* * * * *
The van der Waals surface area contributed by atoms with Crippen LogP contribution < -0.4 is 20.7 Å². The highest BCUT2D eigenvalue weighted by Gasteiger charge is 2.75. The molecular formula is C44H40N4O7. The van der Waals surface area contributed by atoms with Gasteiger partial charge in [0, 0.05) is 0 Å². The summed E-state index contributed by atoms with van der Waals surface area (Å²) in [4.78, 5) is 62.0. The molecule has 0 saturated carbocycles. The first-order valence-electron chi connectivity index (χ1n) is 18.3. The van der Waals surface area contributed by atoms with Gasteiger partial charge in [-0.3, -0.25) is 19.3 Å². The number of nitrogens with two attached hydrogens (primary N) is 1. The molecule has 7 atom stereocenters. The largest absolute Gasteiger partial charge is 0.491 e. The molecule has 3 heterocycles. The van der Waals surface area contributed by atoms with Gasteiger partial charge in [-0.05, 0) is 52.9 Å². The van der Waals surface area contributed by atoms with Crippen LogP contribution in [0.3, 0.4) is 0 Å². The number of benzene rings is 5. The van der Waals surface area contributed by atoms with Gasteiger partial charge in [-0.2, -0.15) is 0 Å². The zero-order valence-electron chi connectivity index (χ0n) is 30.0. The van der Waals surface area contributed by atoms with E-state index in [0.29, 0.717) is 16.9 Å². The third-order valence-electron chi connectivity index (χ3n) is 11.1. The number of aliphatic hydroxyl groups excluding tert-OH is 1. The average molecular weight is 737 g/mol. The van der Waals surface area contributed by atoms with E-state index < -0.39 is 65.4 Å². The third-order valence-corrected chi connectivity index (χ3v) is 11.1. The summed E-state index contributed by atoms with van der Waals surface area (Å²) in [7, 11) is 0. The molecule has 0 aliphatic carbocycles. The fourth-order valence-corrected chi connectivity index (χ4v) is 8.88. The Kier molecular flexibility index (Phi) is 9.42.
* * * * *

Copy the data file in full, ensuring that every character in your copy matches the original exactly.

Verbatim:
The van der Waals surface area contributed by atoms with Crippen LogP contribution < -0.4 is 20.7 Å². The highest BCUT2D eigenvalue weighted by Gasteiger charge is 2.75. The molecular formula is C44H40N4O7. The van der Waals surface area contributed by atoms with Gasteiger partial charge in [0, 0.05) is 0 Å². The summed E-state index contributed by atoms with van der Waals surface area (Å²) in [4.78, 5) is 62.0. The molecule has 0 saturated carbocycles. The first-order valence-electron chi connectivity index (χ1n) is 18.3. The van der Waals surface area contributed by atoms with Gasteiger partial charge in [-0.3, -0.25) is 19.3 Å². The number of nitrogens with two attached hydrogens (primary N) is 1. The molecule has 7 atom stereocenters. The largest absolute Gasteiger partial charge is 0.491 e. The molecule has 3 heterocycles. The van der Waals surface area contributed by atoms with Gasteiger partial charge in [-0.05, 0) is 52.9 Å². The van der Waals surface area contributed by atoms with Crippen LogP contribution in [0.3, 0.4) is 0 Å². The number of benzene rings is 5. The van der Waals surface area contributed by atoms with Gasteiger partial charge in [-0.2, -0.15) is 0 Å². The zero-order valence-electron chi connectivity index (χ0n) is 30.0. The van der Waals surface area contributed by atoms with E-state index in [0.29, 0.717) is 16.9 Å². The third-order valence-electron chi connectivity index (χ3n) is 11.1. The number of aliphatic hydroxyl groups excluding tert-OH is 1. The average molecular weight is 737 g/mol. The van der Waals surface area contributed by atoms with E-state index < -0.39 is 65.4 Å². The third-order valence-corrected chi connectivity index (χ3v) is 11.1. The summed E-state index contributed by atoms with van der Waals surface area (Å²) in [7, 11) is 0. The molecule has 0 aliphatic carbocycles. The fourth-order valence-corrected chi connectivity index (χ4v) is 8.88. The Kier molecular flexibility index (Phi) is 9.42.